by Josh Booth – Horizon News and Features Editor & Kendra Burkey – Horizon Advisor
When students and faculty woke up for classes on February 21, the first things they did was looked at their phones. They were greeted with this message:
“Classes are cancelled at H College for Thur, Feb. 21. Essential personnel should report to work or contact your supv.”
For most of us, this came as a tremendous blessing. We now had more time to sleep a little longer, finish homework, catch up on studying, and even play in the snow. However, for those who qualify as “essential personnel,” it meant a very, very long day at work.
But first they had to get there. All nine of them. On roads that hadn’t been cleared.
“That was the worst commute I’ve ever had coming to Hesston in the morning because nobody had traveled on the highway,” said Tim Goerring. “I had about 11 miles to drive and I couldn’t see the road and it was really nasty. But we got here.”
“Barely,” said Woody Miller. Miller, who commutes from Newton, said the 6 a.m. trip was harrowing. “My legs were literally just shaking from the trip up here. It was awful.”
While Mason says the term “essential” is inappropriate and probably won’t be used again, few would argue that he, along with Hesston’s facilities department should be in that category. After Mason and Sandra Zerger, Vice President of Academics, made the decision to cancel school at 5:15 a.m., facilities snapped to action with snow removal beginning as early as 5:30.
With snow continuing throughout the day, facilities did their best to stay one step ahead.
“We just kind of knocked things back every so often,” said Jim Mason, Director of Facilities. “These guys [Miller and Goerring] would go out about every to hours, make a round and push it away,” he said.
A Sisyphean task, to be sure, but necessary.
“But at the same time the priority for us is to make sure the sidewalks are safe and parkable,” said Miller.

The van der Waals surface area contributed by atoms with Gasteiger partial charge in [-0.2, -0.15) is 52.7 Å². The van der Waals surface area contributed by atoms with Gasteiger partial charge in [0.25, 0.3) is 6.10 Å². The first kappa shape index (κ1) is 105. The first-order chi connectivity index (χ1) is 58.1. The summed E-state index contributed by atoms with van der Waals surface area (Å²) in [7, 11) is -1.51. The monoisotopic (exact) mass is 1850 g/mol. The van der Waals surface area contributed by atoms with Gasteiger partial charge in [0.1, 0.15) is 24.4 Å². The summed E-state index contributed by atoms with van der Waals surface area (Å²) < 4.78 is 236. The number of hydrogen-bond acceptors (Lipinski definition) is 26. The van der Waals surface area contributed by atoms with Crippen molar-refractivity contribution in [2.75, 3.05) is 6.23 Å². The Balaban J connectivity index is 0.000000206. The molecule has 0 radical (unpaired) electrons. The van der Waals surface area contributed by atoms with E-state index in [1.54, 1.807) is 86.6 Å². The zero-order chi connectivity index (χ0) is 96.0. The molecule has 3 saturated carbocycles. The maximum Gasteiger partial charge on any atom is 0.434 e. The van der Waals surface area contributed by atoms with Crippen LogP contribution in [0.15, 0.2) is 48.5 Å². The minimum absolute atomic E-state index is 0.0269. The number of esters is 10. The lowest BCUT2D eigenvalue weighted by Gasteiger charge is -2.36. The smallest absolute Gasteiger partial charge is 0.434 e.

The work of keeping a campus safe and functional couldn’t be done without the effort of the entire team. Marlo [Duerksen] keeps the equipment running. Jeremy [Ewy] and JR make sure the building systems and boilers are working so that pipes don’t freezes up.
Miller says that facilities staff take their job very seriously and no one has to be told what to do.
“It’s fun to watch, actually,” he said. “Everyone just pitches in and does their part. It works pretty well.”
And they had help. Since the three Hustler machines aren’t enough to do the really heavy lifting, the college hired Dean Leatherman, owner of Preferred Builders, who brought in equipment for the bigger tasks, like parking lots.
Classes were cancelled two years ago for snow, but the time before that, Mason estimates, was more than 20 years ago.
While snow like this may not come around very often Mason says he can always count on his staff to rise to the task. On Monday, when the second round of snow came through, Mason says his team was prepared.
“This campus was absolutely spotless and clean by 8 a.m. Tuesday morning,” he said.
For Tim Goerring, like all facilities staff, snow can be a four-letter word. Snow removal is one giant job on top of an already packed scheduled.
“We don’t sit around in the shop waiting for it to snow,” he said. “We have our other duties that we need to do as well those days, so right now I feel like I’m behind about four days because of the snow.”
Still, the busy schedule doesn’t stop facilities staff from seeing the brighter side.
“As drought-stricken as we’ve been, this is a huge blessing,” said Mason.
If you run into any of the maintenance crew during your day, you should definitely thank them for the work they do. After all, they appreciate the work you do.
“It’s actually fun for me to see the students playing in the snow,” said Miller. “Just to see the igloos and stuff they make…Once [the snow] is cleaned up, then we can relax.”